The #ActsOfGood Awards recognize individuals who actively support their communities. It could be a rockstar volunteer, an amazing community leader, or someone who shows up for others in special ways.

Do you know someone in your community doing #ActsOfGood? Nominate them between April 24th-June 3rdhere.Three winners will receive $1,000 dedicated to the charity of their choice, plus their story will be highlighted on Upworthy’s social channels. And yes, it’s totally fine to nominate yourself!

We want to see the good work you’re doing and most of all, we want to help you make a difference.

While every good deed is meaningful, winners will be selected based on how well they reflect Upworthy and P&G’s commitment to do #ActsOfGood to help communities grow.

That means be on the lookout for individuals who:

Strengthen their community

Make a tangible and unique impact

Go above and beyond day-to-day work

The #ActsOfGood Awards are just one part of P&G’s larger mission to help communities around the world to grow. For generations, P&G has been a force for growth—making everyday products that people love and trust—while also being a force for good by giving back to the communities where we live, work, and serve consumers. This includes serving over 90,000 people affected by emergencies and disasters through the Tide Loads of Hope mobile laundry program and helping some of the millions of girls who miss school due to a lack of access to period products through the Always #EndPeriodPoverty initiative.

Visit upworthy.com/actsofgood and fill out the nomination form for a chance for you or someone you know to win. It takes less than ten minutes to help someone make an even bigger impact.

Are you actually supposed to wash your meat before cooking it?

The internet is the place you can find people debating over just about any topic imaginable. Typically the debates slow down or go away when an expert comes out and says, "well actually." But there's one argument that refuses to simply go by the wayside and it rears its head every time someone dares to share a cooking video online that involves meat.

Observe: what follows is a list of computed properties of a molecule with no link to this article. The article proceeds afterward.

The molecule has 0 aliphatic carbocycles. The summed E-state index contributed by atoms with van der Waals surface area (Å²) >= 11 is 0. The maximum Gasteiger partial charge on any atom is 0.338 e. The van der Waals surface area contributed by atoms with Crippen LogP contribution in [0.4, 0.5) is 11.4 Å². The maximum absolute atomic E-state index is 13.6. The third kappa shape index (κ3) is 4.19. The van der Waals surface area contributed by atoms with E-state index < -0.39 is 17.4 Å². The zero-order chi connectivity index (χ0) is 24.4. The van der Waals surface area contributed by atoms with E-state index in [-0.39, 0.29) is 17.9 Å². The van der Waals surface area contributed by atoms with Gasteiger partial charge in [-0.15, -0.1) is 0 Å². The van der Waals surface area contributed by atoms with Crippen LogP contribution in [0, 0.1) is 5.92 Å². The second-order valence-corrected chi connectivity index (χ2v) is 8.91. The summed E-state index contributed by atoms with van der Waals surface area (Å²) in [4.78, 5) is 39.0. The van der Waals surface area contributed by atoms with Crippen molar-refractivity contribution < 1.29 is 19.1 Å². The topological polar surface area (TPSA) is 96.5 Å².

It seems inevitable that no matter what the layman chef does, its the wrong answer. The person washes their meat with some sort of vinegar concoction and people tell them they're spreading germs. The person doesn't wash their meat and people comment that they're gross and should totally wash their chicken or whatever before cooking it.

These comments almost always turn into long comment threads over if people should or shouldn't wash their meat before cooking it. This debate can get pretty heated but what is the right answer?


According to the United States Department of Agriculture (USDA), "washing or rinsing meat or poultry increases the risk for cross-contamination in the kitchen, which can cause foodborne illness."

They go on to explain that washing or rinsing meat products before cooking them can cause bacteria to be splashed on surfaces in the kitchen. Instead, the USDA says cooking the food to the correct temperature is the best way to kill germs and bacteria that can be found on or in the meat.

It is also never advised to use actual cleaning products on your chicken, steak, veal or any other meat, though some have admitted to doing just that. But this type of cleaning meat seems to be the outlier as most people who wash their meat products use food safe items like water, vinegar or some sort of citrus.

One chef describes how his mom used to wash her's below:

@brandongonezshow

Are you team #wash your #meat or do you trust the experts who say, technically, it’s not necessary? 🤔 Link in bio for the full video!

Commenters were of course split when it came to his admission to not washing meat before cooking.

"Not eating his food," one person writes.

"I'm sorry but you can clearly taste the difference between washed and unwashed meat," another says.

"Restaurants don't wash the meat," someone points out.